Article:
--> Assessing Hydrocarbon Migration in the Hekkingen Formation Source-Rock — A New 3-D Look at the Hammerfest Basin, Barents Sea

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Assessing Hydrocarbon Migration in the Hekkingen Formation Source-Rock — A New 3-D Look at the Hammerfest Basin, Barents Sea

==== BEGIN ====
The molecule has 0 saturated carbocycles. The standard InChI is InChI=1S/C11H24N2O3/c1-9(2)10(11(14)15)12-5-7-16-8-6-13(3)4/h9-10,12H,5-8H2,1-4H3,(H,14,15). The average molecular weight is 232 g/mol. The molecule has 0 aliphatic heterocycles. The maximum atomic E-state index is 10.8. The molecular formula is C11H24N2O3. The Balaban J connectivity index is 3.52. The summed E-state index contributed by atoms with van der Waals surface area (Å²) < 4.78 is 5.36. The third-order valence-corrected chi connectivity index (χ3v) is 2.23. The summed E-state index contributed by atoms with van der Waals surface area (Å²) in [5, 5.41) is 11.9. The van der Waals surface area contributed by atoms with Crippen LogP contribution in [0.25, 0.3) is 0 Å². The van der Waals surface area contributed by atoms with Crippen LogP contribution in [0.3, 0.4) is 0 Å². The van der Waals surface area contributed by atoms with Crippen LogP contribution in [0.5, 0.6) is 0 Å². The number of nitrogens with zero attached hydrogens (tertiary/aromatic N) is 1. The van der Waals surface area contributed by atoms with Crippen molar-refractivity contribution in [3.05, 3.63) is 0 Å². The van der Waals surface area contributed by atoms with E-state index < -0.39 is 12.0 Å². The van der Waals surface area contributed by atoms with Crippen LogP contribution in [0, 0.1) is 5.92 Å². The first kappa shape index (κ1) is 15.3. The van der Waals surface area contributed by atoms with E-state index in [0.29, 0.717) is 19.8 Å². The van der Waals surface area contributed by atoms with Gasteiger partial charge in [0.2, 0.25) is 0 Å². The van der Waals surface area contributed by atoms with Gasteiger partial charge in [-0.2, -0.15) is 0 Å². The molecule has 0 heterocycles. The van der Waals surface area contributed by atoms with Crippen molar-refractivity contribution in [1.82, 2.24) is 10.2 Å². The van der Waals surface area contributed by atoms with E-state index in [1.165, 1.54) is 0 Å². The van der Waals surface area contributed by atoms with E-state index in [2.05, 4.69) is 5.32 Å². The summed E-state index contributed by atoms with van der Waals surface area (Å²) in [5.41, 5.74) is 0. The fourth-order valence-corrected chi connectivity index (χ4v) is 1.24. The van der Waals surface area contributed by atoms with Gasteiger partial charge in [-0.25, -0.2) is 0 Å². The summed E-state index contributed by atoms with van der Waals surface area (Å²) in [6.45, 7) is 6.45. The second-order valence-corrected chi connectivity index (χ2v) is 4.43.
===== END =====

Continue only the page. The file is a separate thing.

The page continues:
The Late Jurassic Hekkingen Formation, an approximate time equivalent to the North Sea Kimmeridge Clay, is as a prolific, oil-prone source-rock in the Norwegian Barents Sea. Despite its limited regional oil window maturity, it is regarded as the main source of many hydrocarbon finds in deeper-seated Early to Middle Jurassic reservoir rocks, particularly within the Hammerfest Basin. This source-rock is a dark gray shale, deposited under restricted marine / deep marine conditions and considered homogenous. Still, thin sand bodies are reported in several wells but their origin and lateral extend are poorly examined. We presume that HC migration pattern within the Hekkingen Formation may play a crucial yet underestimated role in explaining HC observations in associated older reservoirs. We aim to investigate if lithological variations in this source-rock direct HC flow and thus pre-define zones that are particularly prone for HC liberation. Furthermore, we investigate how such intra-source-rock flow relates to the unit's source-rock potential variation and their impact on the secondary migration pattern in the older carrier units in the basin. In order to test our assumptions, we built a detailed Hammerfest Basin model at a lateral resolution of 400m × 400m, with a particular focus on the Hekkingen Formation. This unit was discretized into 100 isochronous sub layers, representing less than a few meters thickness each. Results of a 3-D source-rock modelling study (de Jager et al., 2015, this conference) performed to model the distributions of the inorganic (sand, shale) and the organic (TOC, HI) components of the source, are used to populate the Hekkingen unit in our basin model. Detailed representations of HC migration within fine-grained siliciclastic source-rocks are often very limited in basin models. We employ a novel model approach that accounts for a high-resolution vertical description of the entry pressure field at basin scale. This enables the simulator to model migration into thin porous stringers (e.g. thief zones that transfer oil and gas laterally into faults) embedded in shales and thus exploits 3-D source-model results at high resolution. Important modelling results include the visualization of the detailed HC migration pattern histories within the 3-D Hekkingen Formation source-rock basin model. In-depth analysis can reveal how these results relate to the HC migration pattern and well site observations in the Early/Middle Jurassic Stø Formation.